#7

Thank you for your response. And I have a suspicion that you’re correct that such a paper would likely not survive peer review.

Evolutionary biologists routinely describe biological structures as poorly designed. Here, for example, is George C. Williams on the blind spot of the vertebrate eye:

“There would be no blind spot if the vertebrate eye were really intelligently designed. In fact it is stupidly designed, because it embodies many functionally arbitrary or maladaptive features, of which the inversion of the retina is merely one example. These features are there, not for functional but for purely historical reasons.” (George C. Williams, 1992, Natural Selection: Domains, Levels, and Challenges, Oxford University Press, p. 73)

Indeed, as Stephen J. Gould argued, it is the imperfections of life that provides evidence of history and evolution:

“Evolution lies exposed in the imperfections that record a history of descent. Why should a rat run, a bat fly, a porpoise swim, and I type this essay with structures built of the same bones unless we all inherited them from a common ancestor? An engineer, starting from scratch, could design better limbs in each case.” (Stephen J. Gould, 1983, “Evolution as Fact and Theory”, in Hen’s Teeth and Horse’s Toes, W.W. Norton
p. 258)

Indeed, evolutionary biology leads to testable predictions.

Would you like to give the thought experiment a crack? Would you recommend the paper for publication?


(GJDS) #8

This is any interesting hypothetical - one of my roles is to review papers in my area (not biology) so while I would not be asked to review such a paper, I will respond for the sake of discussion.

Generally, if an author proposes an idea that challenges the current paradigm, I for one would encourage such work, but I would also insist on a very rigorous discussion, including attempts to quantify his prediction(s). My overall impression is that ideas in biology are often very difficult to quantify or examine mathematically (I can be corrected on this), so perhaps (if this were the case) I would not reject the paper, but decline to review it.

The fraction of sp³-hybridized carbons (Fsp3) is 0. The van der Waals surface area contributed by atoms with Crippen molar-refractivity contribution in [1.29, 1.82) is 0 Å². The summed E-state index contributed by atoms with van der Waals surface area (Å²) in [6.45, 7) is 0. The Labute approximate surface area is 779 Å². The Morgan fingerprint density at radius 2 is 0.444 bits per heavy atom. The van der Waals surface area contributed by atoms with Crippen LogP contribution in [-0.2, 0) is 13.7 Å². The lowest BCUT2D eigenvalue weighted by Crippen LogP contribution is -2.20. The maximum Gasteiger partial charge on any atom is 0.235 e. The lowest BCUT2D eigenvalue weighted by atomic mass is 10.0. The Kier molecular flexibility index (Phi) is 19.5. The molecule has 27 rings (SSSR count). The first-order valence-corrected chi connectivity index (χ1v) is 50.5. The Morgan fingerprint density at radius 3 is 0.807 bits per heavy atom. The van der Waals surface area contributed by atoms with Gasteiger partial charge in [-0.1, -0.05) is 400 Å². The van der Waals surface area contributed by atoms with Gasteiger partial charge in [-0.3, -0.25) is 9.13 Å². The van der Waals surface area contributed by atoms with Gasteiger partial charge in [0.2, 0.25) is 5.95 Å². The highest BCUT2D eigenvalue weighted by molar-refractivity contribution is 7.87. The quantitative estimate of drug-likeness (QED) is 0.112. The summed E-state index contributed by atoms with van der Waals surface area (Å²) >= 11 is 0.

An important criteria is the quality and thoroughness of the data and if it can be reproduced by other workers in the field.


(Stephen Matheson) #9

Oh, sorry, you misunderstood (and/or I was unclear). My sentence is meant to say that the “sentence or two of drivel” would not survive peer review. It is common for editors and peer reviewers to require authors to rewrite sections of a paper for various reasons. I would be surprised if those inane sentences sunk the paper entirely in the hands of other editors or reviewers. Again, for me, and speaking only for myself, they wouldn’t.


#11

Thank you for the answer. As for quantification, biology is the study of very complex systems, and evolutionary biology compounds the difficulty by being a historical science, where the events in question can’t be repeated in a laboratory, but have to be pieced together from the evidence left behind.

A follow-up question for you (and for @sfmatheson, should he wish to take a crack at it): Does it factor into your evaluation that the author in question hasn’t distinguished his views from conventional evolutionary biology by ruling out natural selection as a possible cause of Feature Y?

A fair point, thank you for the correction. I should have written that the paper as described (i.e. with the teleological inspiration for the experiment) probably wouldn’t survive peer review.